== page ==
How Life Insurance with No Medical Exam Works

Do you need life insurance, but you’ve been delaying applying because you’re uncomfortable with a medical exam? If so, you’re not alone. And for that reason, the life insurance industry has created a different way to apply that does not involve a medical exam.

Applying for life insurance with no medical exam can be more expensive, have a lower death benefit, or shorter terms than traditionally underwritten policies. However, it does allow you to apply for life insurance even if you can’t go through a medical exam. An option is better than no option.

Table of Contents
  1. What is Life Insurance with No Medical Exam?
  2. How Does Life Insurance with No Medical Exam Work?
  3. What Are the Different Types of Life Insurance with No Medical Exam?
    1. Group Life Insurance
    2. Simplified Issue Life Insurance
    3. Final Expense or Guaranteed Issue Life Insurance
  4. How Much Coverage is Available with Life Insurance with No Medical Exam?
  5. How Much Does Life Insurance with No Medical Exam Cost?
  6. The Pros and Cons of Life Insurance with No Medical Exam
  7. Where to Get Life Insurance with No Medical Exam
  8. Everyday Life 
  9. Final Thoughts

What is Life Insurance with No Medical Exam?

Life insurance with no medical exam is exactly what the name implies. It’s a life insurance policy where the insurance company does not require the applicant to submit to a medical exam. That kind of policy can be a relief to an individual who has a fear of doctors and medical exams.

But just because a life insurance policy requires no medical exam doesn’t mean health considerations are ignored.

Not only could you be required to answer a large number of health-related questions on the application, but the company can also perform a search of available health databases to determine the status of your health based on third-party sources.

They review information from dedicated health insurance databases and investigate specific health events that raise questions. They may also check your driving record with the state, perform a criminal background check, obtain a copy of your credit report, and any other information they deem necessary to make an informed decision in underwriting your application.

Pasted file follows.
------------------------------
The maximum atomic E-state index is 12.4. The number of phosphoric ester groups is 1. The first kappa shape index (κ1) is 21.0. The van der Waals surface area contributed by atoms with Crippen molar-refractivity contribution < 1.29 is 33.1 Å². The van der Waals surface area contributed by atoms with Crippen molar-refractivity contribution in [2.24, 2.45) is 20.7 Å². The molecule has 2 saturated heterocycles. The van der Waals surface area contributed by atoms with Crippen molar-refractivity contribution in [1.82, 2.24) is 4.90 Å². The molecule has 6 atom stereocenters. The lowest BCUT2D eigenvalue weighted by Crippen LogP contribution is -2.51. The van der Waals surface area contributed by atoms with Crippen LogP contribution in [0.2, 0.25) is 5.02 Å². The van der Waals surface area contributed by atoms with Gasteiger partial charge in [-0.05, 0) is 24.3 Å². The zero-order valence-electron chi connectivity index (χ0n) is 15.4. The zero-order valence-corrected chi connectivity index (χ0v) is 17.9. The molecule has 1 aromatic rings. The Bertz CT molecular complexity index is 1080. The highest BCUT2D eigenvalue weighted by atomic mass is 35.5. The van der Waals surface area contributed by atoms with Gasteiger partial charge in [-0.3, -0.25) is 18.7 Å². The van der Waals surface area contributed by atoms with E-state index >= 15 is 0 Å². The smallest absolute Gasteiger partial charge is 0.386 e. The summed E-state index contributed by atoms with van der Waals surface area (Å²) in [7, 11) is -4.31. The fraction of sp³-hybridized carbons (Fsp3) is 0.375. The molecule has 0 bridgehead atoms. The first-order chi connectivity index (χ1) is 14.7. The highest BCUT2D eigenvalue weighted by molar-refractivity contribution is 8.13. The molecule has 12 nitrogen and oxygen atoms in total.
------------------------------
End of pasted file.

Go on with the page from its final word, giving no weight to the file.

Because the insurance company does a detailed investigation of information about your health, life insurance with no medical exam is not an alternative if you simply want to avoid disclosing a specific health condition. The insurance company will likely discover it even if you don’t disclose it and, if discovered after you pass away, can deny your claim.

How Does Life Insurance with No Medical Exam Work?

Insurance companies may target applicants who are young and in good or excellent health for no medical exam policies. Both statuses reduce the risk of early death by the applicant and the payment of the death benefit by the insurance company.

Life insurance with no medical exam is usually offered as term life insurance only. Those terms may be more limited than fully medically underwritten policies as well. For example, while a fully medically underwritten term policy may be available for 30 years, a no medical exam policy may be available for only 10 or 20 years.

Here’s how to determine if term or whole life insurance is best for you.

What Are the Different Types of Life Insurance with No Medical Exam?

Life insurance with no medical exam comes in several forms. Three examples include:

Group Life Insurance

Typically offered by employers, trade unions, and certain professional groups, group life insurance is available to participants with no medical exam, and no medical qualification. You’ll be admitted into the plan and covered as a result of your affiliation with the employer, union, or professional group. You don’t have to meet any criteria on an individual basis.

If group life insurance is provided by your employer, the premiums will typically be paid by the company as an employee benefit. The employer will typically pay up to a certain maximum, which is generally between $50,000 and $100,000. You’ll be eligible to purchase additional coverage, but you’ll have to pay the premiums out of your own pocket.

The disadvantage with employer-sponsored life insurance plans is the limited benefit. If you earn $50,000 per year, you’ll likely need at least $500,000 in life insurance coverage. A $100,000 policy offered by your employer will meet only a small percentage of that need.